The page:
water highways; and as the aborigines The line forming the western bound- do not generally follow agriculture, it ary of Siberia descends from the North- will be seen that that narrow strip repdern Ocean to the sixty-second parallel resents the greater part of the country of north latitude ; then, leaving moun- under cultivation. The same facts will tains a little to the left, it comes down indicate that, while the language of the in a tolerably straight line to a point towns and highways is Russian, a knowlmidway between the Sea of Aral and edge of other tongues is needful for exLake Balkash ; thence it turns eastward tensive intercourse with the natives. to and along the northern shore of the Thus much for Siberia in general. From lake, and going further east, joins the Tiumen steamers ply in summer on the Altai Mountains. All Russia lying to Tura, Tobol, Irtish, Obi, and Tom to the west and south of this line is in Tomsk, a distance of nearly 2000 miles. Europe or in Central Asia, all lying to I posted by horses from Tiumen to cast east of it is Siberia. The river Tobolsk, and embarked on the steamer Yenesei divides the country into east Beljetshenko on June 3d, the navigation and west ; the surface of the western having recently been opened, and spring portion being generally flat, while the weather being nearly established. eastern portion, more especially toward I had left England on April 30th, and the Pacific, is mountainous.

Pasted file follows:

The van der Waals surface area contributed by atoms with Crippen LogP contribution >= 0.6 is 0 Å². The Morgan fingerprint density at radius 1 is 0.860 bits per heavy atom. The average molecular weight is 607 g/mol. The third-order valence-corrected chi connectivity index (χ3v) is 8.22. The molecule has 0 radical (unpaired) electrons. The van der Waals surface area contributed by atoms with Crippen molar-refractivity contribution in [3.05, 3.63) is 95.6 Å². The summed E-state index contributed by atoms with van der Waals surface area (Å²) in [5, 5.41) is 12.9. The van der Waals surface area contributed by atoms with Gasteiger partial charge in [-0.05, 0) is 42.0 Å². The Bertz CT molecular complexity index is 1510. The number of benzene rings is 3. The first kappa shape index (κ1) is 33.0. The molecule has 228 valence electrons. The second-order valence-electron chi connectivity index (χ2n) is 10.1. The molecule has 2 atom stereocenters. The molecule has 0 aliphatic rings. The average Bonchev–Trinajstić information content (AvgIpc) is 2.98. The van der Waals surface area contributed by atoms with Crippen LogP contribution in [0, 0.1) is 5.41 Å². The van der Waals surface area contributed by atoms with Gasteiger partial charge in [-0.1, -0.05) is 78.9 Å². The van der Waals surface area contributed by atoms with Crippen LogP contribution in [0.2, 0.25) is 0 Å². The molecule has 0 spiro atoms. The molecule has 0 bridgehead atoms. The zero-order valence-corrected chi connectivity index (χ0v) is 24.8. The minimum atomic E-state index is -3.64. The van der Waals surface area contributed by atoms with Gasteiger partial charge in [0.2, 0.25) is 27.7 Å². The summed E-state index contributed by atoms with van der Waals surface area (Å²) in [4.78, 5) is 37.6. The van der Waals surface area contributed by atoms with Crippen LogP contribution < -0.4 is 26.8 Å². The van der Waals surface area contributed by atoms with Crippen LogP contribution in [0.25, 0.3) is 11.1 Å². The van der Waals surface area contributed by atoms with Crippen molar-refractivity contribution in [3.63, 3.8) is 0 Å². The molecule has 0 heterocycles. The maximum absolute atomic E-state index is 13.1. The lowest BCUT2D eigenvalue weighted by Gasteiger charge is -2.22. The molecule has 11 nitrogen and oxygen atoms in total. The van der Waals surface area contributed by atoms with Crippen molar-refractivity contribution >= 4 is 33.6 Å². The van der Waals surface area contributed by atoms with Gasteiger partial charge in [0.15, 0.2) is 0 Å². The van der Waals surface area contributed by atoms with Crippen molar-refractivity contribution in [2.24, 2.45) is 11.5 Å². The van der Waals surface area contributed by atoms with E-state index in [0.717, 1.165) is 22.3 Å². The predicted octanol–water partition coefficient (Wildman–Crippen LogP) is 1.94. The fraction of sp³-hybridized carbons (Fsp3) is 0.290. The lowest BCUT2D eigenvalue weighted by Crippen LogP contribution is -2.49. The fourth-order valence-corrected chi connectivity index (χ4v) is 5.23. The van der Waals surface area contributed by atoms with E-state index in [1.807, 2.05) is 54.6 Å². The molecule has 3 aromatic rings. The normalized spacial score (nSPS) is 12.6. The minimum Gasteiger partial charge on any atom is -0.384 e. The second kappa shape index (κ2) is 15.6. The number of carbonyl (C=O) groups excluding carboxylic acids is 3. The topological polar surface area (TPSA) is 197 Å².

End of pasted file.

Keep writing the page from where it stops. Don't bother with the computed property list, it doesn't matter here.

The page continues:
on reaching St. Petersburg, saw the last The political divisions of the country of the ice floating down the Neva. are first into two viceroyalties, called Spring advanced so rapidly that, on May respectively Eastern and Western 20th, on the banks of the Kama, we saw strawberry blossoms and violets, but as Samoyede the reindeer is everything. we descended the eastern slopes of the When alive the animal draws his sledge, Urals the weather changed, and there and when dead the skin is used for tent came occasionally snowstorms. From and clothing. When at Archangel in Tobolsk our course lay northward on 1878 I bought a Sainoyede sovik or tunic the Irtish, as far as the sixty-second and a wonderful pair of boots, and as parallel, where we returned to leafless their manner of dressing resembles in its trees and comparative winter. Alter- main features that of other northern nate snow and sunshine succeeded. On aborigines in Siberia, I may as well dethe Obi my minimum thermometer on scribe it particularly. In winter, then, June 8th fell during the night to 35° to be in the (Samoyede) fashion, one Fahr., but by 9 o'clock next morning it should proceed to dress himself (or herhad risen to 75o. After reaching self) as follows: first, a pair of short Tomsk fine weather set in, and con- trousers made of softened reindeer skin, tinued all across Asia. The heat was fitting tight and down to the knee ; then rarely oppressive, and when sleeping in stockings of pishki, the skin of young the carriage at night with an overcoat it fawns, with the hair next the wearer's was not inconveniently cold.